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Stress Analysis in the Design of Bicycle Infrastructure



 
 
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  #61  
Old August 14th 17, 04:06 PM posted to rec.bicycles.tech
AMuzi
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Default Stress Analysis in the Design of Bicycle Infrastructure

On 8/14/2017 9:33 AM, wrote:
On Monday, August 14, 2017 at 7:19:20 AM UTC-7, Joerg wrote:
On 2017-08-13 15:38, sms wrote:
On 8/12/2017 12:41 PM, Joerg wrote:

Bicycles are not allowed on Hwy 50, that's the key problem. If you want

There's no other road?! I recall when they opened part of I-280 to
bicycles because they build I-280 partially on the old CA35 and there
was no good alternate. Later they built a paved trail that bypassed the
freeway section but they still allow bicycles on that short stretch of
I-280, it was a big battle to get Caltrans to allow bicycles on the
freeway even though it was only one exit and there is a good shoulder.
On I-80 there are some sections between Cisco Grove and US20 to Nevada
City with no frontage road in the Sierras and you had to use I-80--I got
a flat tire on one of those sections.


Around here they don't allow that. Yes, there is another road. It would
mean a major detour and it is a two-lane race track, almost suicidal for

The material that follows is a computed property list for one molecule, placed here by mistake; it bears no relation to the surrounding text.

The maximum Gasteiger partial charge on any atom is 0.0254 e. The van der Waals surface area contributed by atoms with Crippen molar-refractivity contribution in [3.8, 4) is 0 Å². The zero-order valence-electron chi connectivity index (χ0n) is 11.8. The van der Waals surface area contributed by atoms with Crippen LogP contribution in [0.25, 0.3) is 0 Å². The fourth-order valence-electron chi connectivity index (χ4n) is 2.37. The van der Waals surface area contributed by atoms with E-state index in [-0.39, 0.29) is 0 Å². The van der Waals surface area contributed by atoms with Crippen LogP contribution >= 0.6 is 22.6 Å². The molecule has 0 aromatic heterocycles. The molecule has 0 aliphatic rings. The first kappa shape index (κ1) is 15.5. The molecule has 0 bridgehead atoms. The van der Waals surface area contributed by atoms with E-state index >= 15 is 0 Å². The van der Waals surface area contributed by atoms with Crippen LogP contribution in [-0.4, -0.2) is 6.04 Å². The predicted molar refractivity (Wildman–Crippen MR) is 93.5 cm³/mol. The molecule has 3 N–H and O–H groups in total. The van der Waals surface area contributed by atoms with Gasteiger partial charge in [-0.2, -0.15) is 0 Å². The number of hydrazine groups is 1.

cyclists. Commuters come tearing around uphill corners assuming there is
nobody in the lane. Until there is. Even without cyclists there are some
ghastly accidents, such as high-speed smashes into a slow truck because
there was opposing traffic and they couldn't evade.


Presently we have two local hill roads closed for repairs because of the rains during the winter that tore the roads apart because of the drought. When those roads were open they would often be used as "short cuts" if traffic backed up on the freeways. Cars would drive like Isle of Man racers and without the slightest thought would pass on blind turns. And not just somewhat blind turns but turns that were more than 90 degrees around a cliff heavily shaded by trees. Every single time I was shocked that we didn't have major accidents on that road. I guess that shows that the reason we don't have a lot more people killed in auto accidents is merely the luck of the draw.


The world is full of tragedy already:
http://www.channel3000.com/news/camp...sted/604103707

--
Andrew Muzi
www.yellowjersey.org/
Open every day since 1 April, 1971


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  #62  
Old August 14th 17, 05:05 PM posted to rec.bicycles.tech
cyclintom@gmail.com
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Default Stress Analysis in the Design of Bicycle Infrastructure

On Monday, August 14, 2017 at 7:48:47 AM UTC-7, Joerg wrote:

Up here in Sacramento they would but you'd first have to get in a more
biz-friendly legislature and that ain't gonna happen.


The entire trouble in California is the excessive taxation. The Federal government is nearly as bad.